Fever Fulfills A Wish For Special Girl

By Ericka Sanders | July 5, 2008
Carolyn Keating didn’t only to get play honorary coach at the Indiana Fever vs. Connecticut Sun game, Saturday night. She might have had a hand in an important play that changed the tempo of the game.

Suffering from a brain tumor, Keating, 13, served as the Fever’s special guest during a practice the day before, and got to call a few plays.

“I expected just to watch,” she said.

However, when Fever Head Coach Lin Dunn noticed that Keating had brought her whistle to practice she decided to let her get some use out of it.

“I brought her out to the huddle and let her talk to the players,” she said. “I called her over a couple times and tried to get her involved. She blew her whistle one time and we all just jumped around.”

So did they run the play right?

“Yeah, they made the shot,” said Keating with a smile.

A Wish child with the Indiana Children’s Wish Fund, a non-profit organization that grants wishes for children ages 3-18 who have been diagnosed with life-threatening illnesses, Keating’s wish was granted when she and a few family members visited Disney World in October 2006. Of course, she had a blast.

“The best part was jumping lines,” said Keating, a student at New Augusta North School in Pike Township. “It was a lot of fun. I rode all the rides and took a lot of pictures.”

Although Keating is the first to visit the team in conjunction with Wish Fund, she likely won’t be the last. Dunn says granting wishes of children – and adults – is a special way to give back to the community and commends the team’s community relations department for making it happen.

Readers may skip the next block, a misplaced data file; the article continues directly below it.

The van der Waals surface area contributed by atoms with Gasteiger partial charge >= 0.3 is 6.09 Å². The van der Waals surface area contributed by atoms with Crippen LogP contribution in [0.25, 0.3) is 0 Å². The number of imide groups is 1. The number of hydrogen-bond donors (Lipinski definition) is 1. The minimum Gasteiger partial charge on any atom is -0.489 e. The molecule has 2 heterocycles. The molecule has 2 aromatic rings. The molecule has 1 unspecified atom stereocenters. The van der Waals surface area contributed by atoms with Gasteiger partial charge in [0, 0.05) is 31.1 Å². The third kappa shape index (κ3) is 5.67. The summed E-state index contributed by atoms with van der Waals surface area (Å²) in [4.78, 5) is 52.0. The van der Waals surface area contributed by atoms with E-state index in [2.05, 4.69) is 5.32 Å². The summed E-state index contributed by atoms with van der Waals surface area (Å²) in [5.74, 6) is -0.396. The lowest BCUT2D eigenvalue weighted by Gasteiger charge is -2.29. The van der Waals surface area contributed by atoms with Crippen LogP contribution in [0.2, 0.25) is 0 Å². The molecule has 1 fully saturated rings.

"Carolyn is a sweetheart and we wish her the best,” she said. “We’re really pleased that we could be a part of the Indiana Children’s Wish Fund program. I think it’s a great program. If her wish is to be a part of the Fever for one night I’m sure glad we got to accommodate her.”

Keating, who says she loves basketball and is happy the Fever is in her hometown, enjoyed being a special member of the team because she got to see what happens beyond being a fan. She even knows a few things about the sport and was planning to play in a basketball league prior to her diagnosis. After sitting courtside during the game, Keating joined the team in the locker room and received Fever gifts and an autographed basketball.

“I really liked seeing what was going on because when you’re up in the stands you don’t know what the players are saying. And you don’t know if a certain play was the right play,” she said.

While the last couple of days were special to Keating it was special to the Fever as well.

“I really love this idea,” said Dunn. “It’s a great way to put a smile on a young girl's face. You could see the smile in her eyes and on her face. I think the players really enjoyed it and it’s positive for them.”